9. 9. Celik S, Durmuş I, Korkmaz L et al. Aortic pulse wave velocity in subjects with aortic valve sclerosis. Echocardiography, 2008; 25: 1112–1116.
  10. 10. Takaki A, Ogawa H, Wakeyama T et al. Cardio-ankle vascular index is superior to brachial-ankle pulse wave velocity as an index of arterial stiffness. Hypertens Res, 2008; 31: 1347–1355.
  11. 11. VaSera VS-1000 operation manual, Fukuhada Denshi CO.,LTD, Tokyo, Japan. Availableat:URL:http://www.fukuda.co.jp/english/products/special_features/vasera/cavi.html.
  12. 12. Westerhof N, O’Rourke MF. Haemodynamic basis for the development of left ventricular failure in systolic hypertension and for its logical therapy. J Hypertens, 1995; 13: 943–952.
  13. 13. Watanabe H, Ohtsuka S, Kakihana M, Sugishita Y. Coronary circulation in dogs with an experimental decrease in aortic compliance. J Am Coll Cardiol, 1993; 21: 1497–1506.
  14. 14. Cheng GC, Loree HM, Kamm RD, Fishbein MC, Lee RT. Distribution of circumferential stress in ruptured and stable atherosclerotic lesions: A structural analysis with histopathological correlation. Circulation, 1993; 87: 1179–1187.
  15. 15. Lee RT, Kamm RD. Vascular mechanics for the cardiologist. J Am Coll Cardiol, 1994; 23: 1289–1295.
  16. 16. Lovett JK, Howard SC, Rothwell PM. Pulse pressure is independently associated with carotid plaque ulceration. J Hypertens, 2003; 21: 1669–1676.
  17. 17. Shirai K, Hiruta N, Song M et al. Cardio-ankle vascular index (CAVI) as a novel indicator of arterial stiffness: Theory, evidence and perspectives. J Atheroscler Thromb, 2011; 18: 924–938.
  18. 18. Otto CM, Lind BK, Kitzman DW, Gersh BJ, Siscovick DS. Association of aortic-valve sclerosis with cardiovascular mortality and morbidity in the elderly. N Engl J Med, 1999; 341: 142–147.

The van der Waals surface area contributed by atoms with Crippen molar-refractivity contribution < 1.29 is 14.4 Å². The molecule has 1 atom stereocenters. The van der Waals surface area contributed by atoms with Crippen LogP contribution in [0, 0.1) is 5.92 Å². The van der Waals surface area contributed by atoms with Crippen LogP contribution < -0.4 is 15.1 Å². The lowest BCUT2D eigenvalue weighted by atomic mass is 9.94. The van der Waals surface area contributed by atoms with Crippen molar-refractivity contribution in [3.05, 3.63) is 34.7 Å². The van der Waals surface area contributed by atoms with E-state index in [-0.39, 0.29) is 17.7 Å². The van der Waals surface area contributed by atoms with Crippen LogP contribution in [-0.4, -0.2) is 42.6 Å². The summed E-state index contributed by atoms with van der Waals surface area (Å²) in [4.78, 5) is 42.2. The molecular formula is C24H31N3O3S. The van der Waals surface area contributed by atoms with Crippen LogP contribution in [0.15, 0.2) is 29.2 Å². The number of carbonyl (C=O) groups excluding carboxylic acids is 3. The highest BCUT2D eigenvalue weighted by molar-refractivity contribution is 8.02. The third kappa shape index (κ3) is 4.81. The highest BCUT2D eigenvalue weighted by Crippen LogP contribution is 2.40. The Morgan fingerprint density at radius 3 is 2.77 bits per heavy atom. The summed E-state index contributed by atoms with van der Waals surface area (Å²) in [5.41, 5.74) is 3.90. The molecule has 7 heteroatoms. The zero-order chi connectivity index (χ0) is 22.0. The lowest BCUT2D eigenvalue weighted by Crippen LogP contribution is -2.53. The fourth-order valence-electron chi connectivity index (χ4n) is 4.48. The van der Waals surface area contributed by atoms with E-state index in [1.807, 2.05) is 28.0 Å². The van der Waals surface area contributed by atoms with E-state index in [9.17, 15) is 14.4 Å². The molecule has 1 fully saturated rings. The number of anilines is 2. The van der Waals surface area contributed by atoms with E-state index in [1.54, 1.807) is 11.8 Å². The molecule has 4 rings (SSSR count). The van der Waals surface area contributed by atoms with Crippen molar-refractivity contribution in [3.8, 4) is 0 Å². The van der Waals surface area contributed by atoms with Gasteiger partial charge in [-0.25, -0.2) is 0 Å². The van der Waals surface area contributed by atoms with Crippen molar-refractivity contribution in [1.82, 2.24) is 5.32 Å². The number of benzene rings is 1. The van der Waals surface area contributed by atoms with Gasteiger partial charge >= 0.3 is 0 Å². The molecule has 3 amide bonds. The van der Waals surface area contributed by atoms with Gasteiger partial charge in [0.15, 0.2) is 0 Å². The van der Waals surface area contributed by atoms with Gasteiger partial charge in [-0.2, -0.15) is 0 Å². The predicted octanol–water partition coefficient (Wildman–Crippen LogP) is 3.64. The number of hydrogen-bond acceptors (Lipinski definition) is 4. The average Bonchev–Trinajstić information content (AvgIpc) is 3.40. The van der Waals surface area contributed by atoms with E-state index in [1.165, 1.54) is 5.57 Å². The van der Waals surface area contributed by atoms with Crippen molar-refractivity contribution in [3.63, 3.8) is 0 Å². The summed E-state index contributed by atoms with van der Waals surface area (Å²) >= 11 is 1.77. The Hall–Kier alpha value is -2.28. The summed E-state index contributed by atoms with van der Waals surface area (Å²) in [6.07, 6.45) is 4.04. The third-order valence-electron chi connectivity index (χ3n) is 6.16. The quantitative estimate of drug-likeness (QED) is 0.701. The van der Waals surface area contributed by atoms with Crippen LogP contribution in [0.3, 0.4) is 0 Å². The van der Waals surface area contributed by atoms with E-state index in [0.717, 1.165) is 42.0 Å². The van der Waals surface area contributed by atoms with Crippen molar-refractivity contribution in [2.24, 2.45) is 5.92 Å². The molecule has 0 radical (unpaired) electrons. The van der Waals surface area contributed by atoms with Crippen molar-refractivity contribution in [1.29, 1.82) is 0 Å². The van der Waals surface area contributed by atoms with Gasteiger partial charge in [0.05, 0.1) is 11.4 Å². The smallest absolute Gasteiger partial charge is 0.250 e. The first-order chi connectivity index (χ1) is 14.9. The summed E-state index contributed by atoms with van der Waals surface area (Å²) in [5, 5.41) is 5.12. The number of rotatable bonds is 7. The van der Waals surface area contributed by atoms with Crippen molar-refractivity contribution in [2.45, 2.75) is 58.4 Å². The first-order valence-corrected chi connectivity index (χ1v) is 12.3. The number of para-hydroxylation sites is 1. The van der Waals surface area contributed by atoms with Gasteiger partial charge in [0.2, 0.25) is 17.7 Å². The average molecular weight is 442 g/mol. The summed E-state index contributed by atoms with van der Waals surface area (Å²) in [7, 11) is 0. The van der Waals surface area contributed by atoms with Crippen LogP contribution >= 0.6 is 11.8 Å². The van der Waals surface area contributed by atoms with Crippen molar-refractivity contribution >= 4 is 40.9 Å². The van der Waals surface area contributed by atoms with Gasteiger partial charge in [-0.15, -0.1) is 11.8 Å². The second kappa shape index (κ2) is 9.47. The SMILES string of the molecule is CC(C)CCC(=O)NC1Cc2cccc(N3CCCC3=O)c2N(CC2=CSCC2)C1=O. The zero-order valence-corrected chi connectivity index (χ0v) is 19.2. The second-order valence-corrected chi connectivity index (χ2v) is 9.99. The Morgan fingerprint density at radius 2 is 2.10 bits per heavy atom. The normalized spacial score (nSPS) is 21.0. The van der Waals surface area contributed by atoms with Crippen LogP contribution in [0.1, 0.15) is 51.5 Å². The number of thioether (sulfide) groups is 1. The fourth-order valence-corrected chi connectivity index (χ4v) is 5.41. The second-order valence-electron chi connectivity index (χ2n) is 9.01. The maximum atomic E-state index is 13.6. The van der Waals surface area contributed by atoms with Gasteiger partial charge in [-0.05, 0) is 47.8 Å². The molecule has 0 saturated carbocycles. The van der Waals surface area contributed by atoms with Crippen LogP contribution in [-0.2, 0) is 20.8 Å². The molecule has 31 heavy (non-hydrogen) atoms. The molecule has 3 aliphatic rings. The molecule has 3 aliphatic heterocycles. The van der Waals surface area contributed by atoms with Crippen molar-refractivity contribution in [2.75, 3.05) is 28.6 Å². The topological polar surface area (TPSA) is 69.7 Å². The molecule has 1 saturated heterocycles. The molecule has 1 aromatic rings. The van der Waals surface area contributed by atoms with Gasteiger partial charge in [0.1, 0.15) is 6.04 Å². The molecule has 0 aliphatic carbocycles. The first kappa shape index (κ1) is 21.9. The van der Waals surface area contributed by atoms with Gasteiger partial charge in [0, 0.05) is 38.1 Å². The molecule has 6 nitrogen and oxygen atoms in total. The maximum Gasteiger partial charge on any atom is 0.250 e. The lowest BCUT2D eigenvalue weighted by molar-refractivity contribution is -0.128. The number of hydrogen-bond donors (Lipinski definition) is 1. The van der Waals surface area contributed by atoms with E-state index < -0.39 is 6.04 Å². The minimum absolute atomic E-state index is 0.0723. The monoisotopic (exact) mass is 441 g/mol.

19. 19. Volzke H, Haring R, Lorbeer R et al. Heart valve sclerosis predicts all-cause and cardiovascular mortality. Atherosclerosis, 2010; 209: 606–610.
  20. 20. Otto CM. Why is aortic sclerosis associated with adverse clinical outcomes? J Am Coll Cardiol, 2004; 43: 176–178.
  21. 21. Carabello BA. Aortic sclerosis: A window to the coronary arteries? N Engl J Med, 1999; 341: 193–195.
  22. 22. Chandra HR, Goldstein JA, Choudhary N et al. Adverse outcome in aortic sclerosis is associated with coronary artery disease and inflammation. J Am Coll Cardiol, 2004; 43: 169–175.
  23. 23. Novaro GM, Aronow HD, Mayer-Sabik E, Griffin BP. Plasma homocysteine and calcific aortic valve disease. Heart, 2004; 90: 802–803.
  24. 24. Gharacholou SM, Karon BL, Shub C, Pellikka PA. Aortic valve sclerosis and clinical outcomes: Moving toward a definition. Am J Med, 2011; 124: 103–110.
  25. 25. Cecelja M, Chowienczyk P. Dissociation of aortic pulse wave velocity with risk factors for cardiovascular disease other than hypertension: A systematic review. Hypertension, 2009; 54: 1328–1336.

Regulations

Important: This website uses cookies. More >>

The cookies allow us to identify your computer and find out details about your last visit. They remembering whether you've visited the site before, so that you remain logged in - or to help us work out how many new website visitors we get each month. Most internet browsers accept cookies automatically, but you can change the settings of your browser to erase cookies or prevent automatic acceptance if you prefer.

By "Via Medica sp. z o.o." sp.k., ul. Świętokrzyska 73, 80–180 Gdańsk, Poland
tel.:+48 58 320 94 94, fax:+48 58 320 94 60, e-mail: viamedica@viamedica.pl